517 Copland to Department of External Affairs

Cablegram 243 NANKING, 9 June 1947, 8 p.m.


1. Further to my 239 in response to your 166. [1] I have discussed the position with the British Ambassador. [2] He agrees that immediate danger is not serious but does not discount the ultimate danger. So much so that he has arranged with the Commander-in- Chief of the Pacific Fleet with the approval of the British Government to send a small naval force possibly consisting of a cruiser and two destroyers to Shanghai on direct approach from him or the British Consul-General in Shanghai and the naval force may bring some arms for local volunteer force in the event of an emergency.

2. In Nanking there is no protection apart from possible reserve of arms the American Advisory Group may have. Whilst student and labour unrest has no anti-foreign bias at present my view is that in an emergency, reactionary elements in the Government would attempt to divert Chinese resurgents to traditional attack on foreigners. In this event it would be necessary for the whole Legation staff to shelter in one house but we have no protection other than Chinese police who are unreliable. In addition to two pistols now held we should have some arms in store for such an emergency and our Military Attache should be here to keep us in closer contact with the military and local situation.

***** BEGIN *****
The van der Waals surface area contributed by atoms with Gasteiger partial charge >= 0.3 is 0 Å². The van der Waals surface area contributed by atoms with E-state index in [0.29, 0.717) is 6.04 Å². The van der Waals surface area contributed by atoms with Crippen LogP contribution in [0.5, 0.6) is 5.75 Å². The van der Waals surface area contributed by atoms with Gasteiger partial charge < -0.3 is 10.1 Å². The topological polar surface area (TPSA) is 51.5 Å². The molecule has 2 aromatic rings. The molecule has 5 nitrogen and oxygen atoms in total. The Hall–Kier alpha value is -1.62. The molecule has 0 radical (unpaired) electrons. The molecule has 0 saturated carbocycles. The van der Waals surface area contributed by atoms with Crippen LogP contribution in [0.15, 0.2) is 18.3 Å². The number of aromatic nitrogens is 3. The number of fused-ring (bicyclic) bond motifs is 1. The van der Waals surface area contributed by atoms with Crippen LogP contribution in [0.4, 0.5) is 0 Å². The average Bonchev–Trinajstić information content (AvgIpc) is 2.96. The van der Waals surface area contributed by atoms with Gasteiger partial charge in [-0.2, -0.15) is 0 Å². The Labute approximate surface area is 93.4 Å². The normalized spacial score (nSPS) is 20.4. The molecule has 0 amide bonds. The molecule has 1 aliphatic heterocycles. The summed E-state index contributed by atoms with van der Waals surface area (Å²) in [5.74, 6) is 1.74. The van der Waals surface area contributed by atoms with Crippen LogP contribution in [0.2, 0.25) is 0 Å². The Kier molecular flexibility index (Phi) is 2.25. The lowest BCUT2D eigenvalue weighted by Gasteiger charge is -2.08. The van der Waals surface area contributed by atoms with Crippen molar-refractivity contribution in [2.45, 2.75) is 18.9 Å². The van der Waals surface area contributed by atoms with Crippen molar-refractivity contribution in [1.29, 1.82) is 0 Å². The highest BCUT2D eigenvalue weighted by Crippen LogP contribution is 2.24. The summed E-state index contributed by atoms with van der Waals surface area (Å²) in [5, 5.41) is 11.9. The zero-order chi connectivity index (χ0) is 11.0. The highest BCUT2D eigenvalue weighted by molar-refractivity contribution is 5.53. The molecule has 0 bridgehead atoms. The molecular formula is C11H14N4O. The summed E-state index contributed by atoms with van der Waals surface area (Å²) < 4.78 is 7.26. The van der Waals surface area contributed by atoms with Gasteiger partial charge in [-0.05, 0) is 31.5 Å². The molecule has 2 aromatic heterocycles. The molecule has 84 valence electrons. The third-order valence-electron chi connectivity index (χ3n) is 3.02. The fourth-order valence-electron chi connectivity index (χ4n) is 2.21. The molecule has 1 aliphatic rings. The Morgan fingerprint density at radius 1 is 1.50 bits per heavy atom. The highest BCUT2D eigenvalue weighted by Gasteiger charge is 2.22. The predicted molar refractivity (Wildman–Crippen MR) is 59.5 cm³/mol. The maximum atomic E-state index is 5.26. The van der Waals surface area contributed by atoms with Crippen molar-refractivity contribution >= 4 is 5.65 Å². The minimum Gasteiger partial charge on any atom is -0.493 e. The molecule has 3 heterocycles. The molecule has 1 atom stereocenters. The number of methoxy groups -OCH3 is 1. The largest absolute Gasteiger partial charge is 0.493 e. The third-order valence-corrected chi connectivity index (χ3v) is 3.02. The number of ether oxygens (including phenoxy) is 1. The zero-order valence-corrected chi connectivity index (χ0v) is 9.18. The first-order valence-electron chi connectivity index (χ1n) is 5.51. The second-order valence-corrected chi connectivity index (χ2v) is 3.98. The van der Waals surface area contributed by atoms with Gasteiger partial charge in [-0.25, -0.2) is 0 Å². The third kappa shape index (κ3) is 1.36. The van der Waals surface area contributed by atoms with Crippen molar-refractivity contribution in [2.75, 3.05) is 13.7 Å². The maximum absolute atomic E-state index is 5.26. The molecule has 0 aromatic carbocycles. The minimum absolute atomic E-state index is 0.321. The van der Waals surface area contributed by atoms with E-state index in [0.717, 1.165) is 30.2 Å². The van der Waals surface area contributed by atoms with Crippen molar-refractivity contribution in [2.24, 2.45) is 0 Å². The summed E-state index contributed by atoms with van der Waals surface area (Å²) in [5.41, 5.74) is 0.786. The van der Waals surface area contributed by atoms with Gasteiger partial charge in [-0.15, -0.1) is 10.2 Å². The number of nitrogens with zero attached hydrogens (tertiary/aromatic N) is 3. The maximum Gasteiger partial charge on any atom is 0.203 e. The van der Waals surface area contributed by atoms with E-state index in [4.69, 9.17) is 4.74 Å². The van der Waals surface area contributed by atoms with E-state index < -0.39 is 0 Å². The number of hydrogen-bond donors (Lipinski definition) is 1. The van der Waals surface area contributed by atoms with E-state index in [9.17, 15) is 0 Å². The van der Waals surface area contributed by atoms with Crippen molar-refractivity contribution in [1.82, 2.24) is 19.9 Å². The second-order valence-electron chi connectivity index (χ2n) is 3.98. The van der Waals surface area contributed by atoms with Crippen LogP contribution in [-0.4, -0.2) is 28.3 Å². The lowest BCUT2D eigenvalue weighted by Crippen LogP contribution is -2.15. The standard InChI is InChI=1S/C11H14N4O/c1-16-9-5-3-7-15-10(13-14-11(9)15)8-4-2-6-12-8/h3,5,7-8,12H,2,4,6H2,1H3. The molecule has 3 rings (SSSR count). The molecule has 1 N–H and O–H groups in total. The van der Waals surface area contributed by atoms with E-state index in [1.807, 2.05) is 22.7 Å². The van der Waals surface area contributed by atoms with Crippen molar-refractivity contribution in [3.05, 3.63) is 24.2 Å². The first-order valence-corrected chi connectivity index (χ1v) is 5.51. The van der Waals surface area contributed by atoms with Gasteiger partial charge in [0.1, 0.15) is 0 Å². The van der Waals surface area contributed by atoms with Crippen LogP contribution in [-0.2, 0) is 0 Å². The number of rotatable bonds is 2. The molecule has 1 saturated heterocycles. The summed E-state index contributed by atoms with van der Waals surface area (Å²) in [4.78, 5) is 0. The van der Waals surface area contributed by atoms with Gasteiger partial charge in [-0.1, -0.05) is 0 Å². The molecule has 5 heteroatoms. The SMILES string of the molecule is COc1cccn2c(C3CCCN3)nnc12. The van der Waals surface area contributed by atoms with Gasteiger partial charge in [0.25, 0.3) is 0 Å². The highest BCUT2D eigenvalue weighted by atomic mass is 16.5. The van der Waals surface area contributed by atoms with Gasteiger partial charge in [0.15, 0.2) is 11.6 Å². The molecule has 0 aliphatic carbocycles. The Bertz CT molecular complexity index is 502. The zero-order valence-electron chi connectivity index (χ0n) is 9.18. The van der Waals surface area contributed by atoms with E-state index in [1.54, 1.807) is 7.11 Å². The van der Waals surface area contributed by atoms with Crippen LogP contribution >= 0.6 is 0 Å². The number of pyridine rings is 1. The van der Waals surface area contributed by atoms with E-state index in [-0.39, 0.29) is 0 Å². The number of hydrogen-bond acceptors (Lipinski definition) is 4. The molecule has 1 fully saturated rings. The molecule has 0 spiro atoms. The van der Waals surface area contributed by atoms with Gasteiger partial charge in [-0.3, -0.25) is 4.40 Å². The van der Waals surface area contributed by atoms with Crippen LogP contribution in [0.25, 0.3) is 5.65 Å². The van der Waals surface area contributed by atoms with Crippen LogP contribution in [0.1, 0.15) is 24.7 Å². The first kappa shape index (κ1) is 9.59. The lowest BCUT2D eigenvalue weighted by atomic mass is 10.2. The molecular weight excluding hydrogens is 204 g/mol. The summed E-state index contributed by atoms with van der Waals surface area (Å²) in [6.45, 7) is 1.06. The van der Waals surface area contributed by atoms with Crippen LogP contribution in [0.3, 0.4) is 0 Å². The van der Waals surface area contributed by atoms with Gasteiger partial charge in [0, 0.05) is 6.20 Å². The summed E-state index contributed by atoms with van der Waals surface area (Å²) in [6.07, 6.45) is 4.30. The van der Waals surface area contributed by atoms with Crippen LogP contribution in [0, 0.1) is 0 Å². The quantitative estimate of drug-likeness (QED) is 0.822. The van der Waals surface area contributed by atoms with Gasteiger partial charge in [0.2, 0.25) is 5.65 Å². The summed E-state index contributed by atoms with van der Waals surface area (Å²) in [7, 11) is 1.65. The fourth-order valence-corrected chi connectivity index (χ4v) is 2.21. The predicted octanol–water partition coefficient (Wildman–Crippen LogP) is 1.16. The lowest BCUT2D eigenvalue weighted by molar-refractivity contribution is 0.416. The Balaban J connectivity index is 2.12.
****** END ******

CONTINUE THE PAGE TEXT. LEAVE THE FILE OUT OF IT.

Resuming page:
3. While I am not apprehensive at present there is no doubt that the situation is explosive and may ultimately take an ugly turn against which possibility we should be prepared. I have not informed the Shanghai Office of these discussions and will not do so pending your reaction. In the event of real difficulty the British Ambassador thinks the evacuation of women and children would be possible by sending a destroyer to Nanking, or flying boat from Hong Kong. In such an event we would have the co- operation of the British Embassy. There is no immediate solution of the Government's difficulties and partial success of its repression measures may well give it unjustifiable confidence in the strength of its position.

Despatch 71 being forwarded June 10th deals with these matters and I should like it brought to the Minister's personal notice.

1 Cablegram 166,dispatched 3 June, conveyed Addison's warning that the grave economic situation in China coupled with the civil war and the deterioration of the government's military position was likely to cause increasing unrest which could result in anti- foreign agitation. The Department of External Affairs asked for advice on the protection of Australian nationals.

2 Sir Ralph Clarmont Stevenson.

[AA : A1838,494/1/20/1, i]